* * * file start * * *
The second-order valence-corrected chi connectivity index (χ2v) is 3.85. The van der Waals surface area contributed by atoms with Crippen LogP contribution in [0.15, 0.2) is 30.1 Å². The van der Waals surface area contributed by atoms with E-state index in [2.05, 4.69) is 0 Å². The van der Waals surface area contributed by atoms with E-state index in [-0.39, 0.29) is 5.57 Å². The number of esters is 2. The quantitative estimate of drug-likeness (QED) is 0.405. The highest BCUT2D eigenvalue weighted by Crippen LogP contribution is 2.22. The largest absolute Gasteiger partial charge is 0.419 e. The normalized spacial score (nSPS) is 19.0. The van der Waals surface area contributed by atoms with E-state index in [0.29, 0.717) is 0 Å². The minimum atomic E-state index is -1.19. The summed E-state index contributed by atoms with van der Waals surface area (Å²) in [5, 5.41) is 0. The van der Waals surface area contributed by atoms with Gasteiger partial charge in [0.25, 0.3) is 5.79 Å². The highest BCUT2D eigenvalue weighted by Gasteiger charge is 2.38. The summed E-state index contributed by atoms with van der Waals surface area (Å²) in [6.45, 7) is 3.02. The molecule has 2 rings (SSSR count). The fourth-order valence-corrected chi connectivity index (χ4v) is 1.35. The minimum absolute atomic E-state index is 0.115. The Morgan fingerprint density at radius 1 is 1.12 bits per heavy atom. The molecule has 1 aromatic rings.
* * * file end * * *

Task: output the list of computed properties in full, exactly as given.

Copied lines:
The second-order valence-corrected chi connectivity index (χ2v) is 3.85. The van der Waals surface area contributed by atoms with Crippen LogP contribution in [0.15, 0.2) is 30.1 Å². The van der Waals surface area contributed by atoms with E-state index in [2.05, 4.69) is 0 Å². The van der Waals surface area contributed by atoms with E-state index in [-0.39, 0.29) is 5.57 Å². The number of esters is 2. The quantitative estimate of drug-likeness (QED) is 0.405. The highest BCUT2D eigenvalue weighted by Crippen LogP contribution is 2.22. The largest absolute Gasteiger partial charge is 0.419 e. The normalized spacial score (nSPS) is 19.0. The van der Waals surface area contributed by atoms with E-state index in [0.29, 0.717) is 0 Å². The minimum atomic E-state index is -1.19. The summed E-state index contributed by atoms with van der Waals surface area (Å²) in [5, 5.41) is 0. The van der Waals surface area contributed by atoms with Gasteiger partial charge in [0.25, 0.3) is 5.79 Å². The highest BCUT2D eigenvalue weighted by Gasteiger charge is 2.38. The summed E-state index contributed by atoms with van der Waals surface area (Å²) in [6.45, 7) is 3.02. The molecule has 2 rings (SSSR count). The fourth-order valence-corrected chi connectivity index (χ4v) is 1.35. The minimum absolute atomic E-state index is 0.115. The Morgan fingerprint density at radius 1 is 1.12 bits per heavy atom. The molecule has 1 aromatic rings.